Talking About The Future With Albertans
A Message From Dawn Farrel
There has been a great deal of speculation about the future of TransAlta’s coal plants since the election of Alberta’s new provincial government. I think it’s important to our shareholders, to TransAlta’s employees and to Albertans to talk about what we know and what’s important to us, rather than second-guess what might happen.
I recently met some of the new NDP cabinet members and discussed their philosophy and their approach to public policy. I don’t know what policy positions will ultimately emerge in the months and years ahead, but I can honestly say that the encounters I’ve had with the new government have been positive.
The individuals I’ve met have no intention of hurting our economy. In fact, they stand for the interests of the average Albertan and for ensuring that decision-making is transparent, thoughtful and considered. Their concern is more about how best to have a dialogue in which the environment, jobs, the economy and electricity prices and reliability are all considered. And the dialogue they’re looking for isn’t just with corporate leaders – it’s with everyone in every walk of life.
Listening takes time, and we respect that. So while we feel a sense of urgency in the need to address the challenges currently facing the Alberta economy and to have a greater sense of confidence in the future, we also understand that it will take time to get the right answers.
For TransAlta’s part, we will focus on presenting facts, options and alternatives, so that well-informed decisions can be made as we move forward. We want to give good advice on the mechanisms that can be used to achieve provincial and national environmental objectives and to discuss important trade-offs, so that when final decisions are made, the economy remains strong and growing, people have certainty about their jobs and we have a healthy environment.
We believe all of that can be achieved. And we believe this can be accomplished without thousands of job losses, higher electricity bills or market volatility. These are real risks and trade-offs, supported by evidence and experience elsewhere, but we’re not going to take hardline positions. That’s not the basis of a good dialogue. That’s not what I’ve heard so far from our government.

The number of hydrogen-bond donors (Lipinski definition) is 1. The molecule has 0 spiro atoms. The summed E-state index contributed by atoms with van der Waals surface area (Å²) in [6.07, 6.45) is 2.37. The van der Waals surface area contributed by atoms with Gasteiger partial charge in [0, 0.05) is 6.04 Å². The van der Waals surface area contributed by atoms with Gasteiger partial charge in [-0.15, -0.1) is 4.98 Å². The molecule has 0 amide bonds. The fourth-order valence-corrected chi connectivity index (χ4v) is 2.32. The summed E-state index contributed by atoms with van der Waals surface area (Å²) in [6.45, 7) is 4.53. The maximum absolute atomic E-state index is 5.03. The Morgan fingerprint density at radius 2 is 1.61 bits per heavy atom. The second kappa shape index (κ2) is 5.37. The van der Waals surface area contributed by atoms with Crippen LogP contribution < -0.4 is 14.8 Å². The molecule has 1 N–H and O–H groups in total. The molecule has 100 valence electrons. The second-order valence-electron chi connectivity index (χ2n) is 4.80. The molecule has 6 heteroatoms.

It’s important that Albertans are aware that the transition away from coal-fired generation is already well underway. By 2030, more than half of the province’s coal fleet will have retired and been replaced with renewables or natural gas-fired generation. The remaining coal-fired generation will be required to meet stringent greenhouse gas (GHG), NOx and SO2 emission standards. By 2030, coal-fired generation will represent only 12 per cent of the generation supply mix.
It’s also important to consider the more than 1,300 jobs that directly support our plants every day, the 1,200 construction jobs involved in plant maintenance, jobs in machine shops and engineering firms, and similar service providers in Edmonton, Stony Plain and Spruce Grove. That doesn’t include the thousands of jobs supporting the people who work in these companies; from restaurants to housing to grocery stores to retailers.
TransAlta also has Canada’s largest fleet of wind generation and hydro generation in B.C. and Ontario. Sundance 7, our proposed major plant expansion, recently received Alberta Utilities Commission approval. There’s lots more work to be done assessing market demand and further approvals required. But I do know that it will be among the world’s most efficient gas-fired plants, generating enough electricity to power about 720,000 Alberta households and that it’s part of an affordable, reliable electricity system.
In Alberta, TransAlta’s coal plants today provide more than one-third of the province’s power and are an important part of the province’s economy. An economic impact study conducted in 2014 by the University of Calgary’s Dr. Robert Mansell found that the overall impact of TransAlta’s Alberta coal generation and mining facilities, from 2015 to 2020, will include about $2.4 billion in Alberta labour income, about 5,000 jobs a year; almost $5.4 billion in gross domestic product, and just under $1.4 billion in government revenue — including $678 million to the Government of Alberta.
This information will be included in our perspectives, but it’s only the beginning of the dialogue. We are also making the case for new technologies — different solutions, different approaches — that could lead to the achievement of common goals and much improved use of the resources we have now and the competitive advantages it provides. We will focus on what can be done during the coal transition period and how new technologies be can be funded.
It’s certain that we will not all agree, but options and alternatives are a good place to start.
That’s the dialogue we’re having with the new provincial government. We are also reaching out to stakeholders, our employees and unions, communities and other electricity generators, on innovative ways to look at the trade-offs between the prices we pay for electricity each month, the environment, jobs and economic growth.
The stakes are high. But the challenges are not insurmountable. For TransAlta, the key to success is having the time to successfully implement the coal transition and introduce new technologies and be on the forefront of growth in Alberta — because we have always been confident that our home province will continue to grow. That’s the way we’ve looked at change for more than 100 years.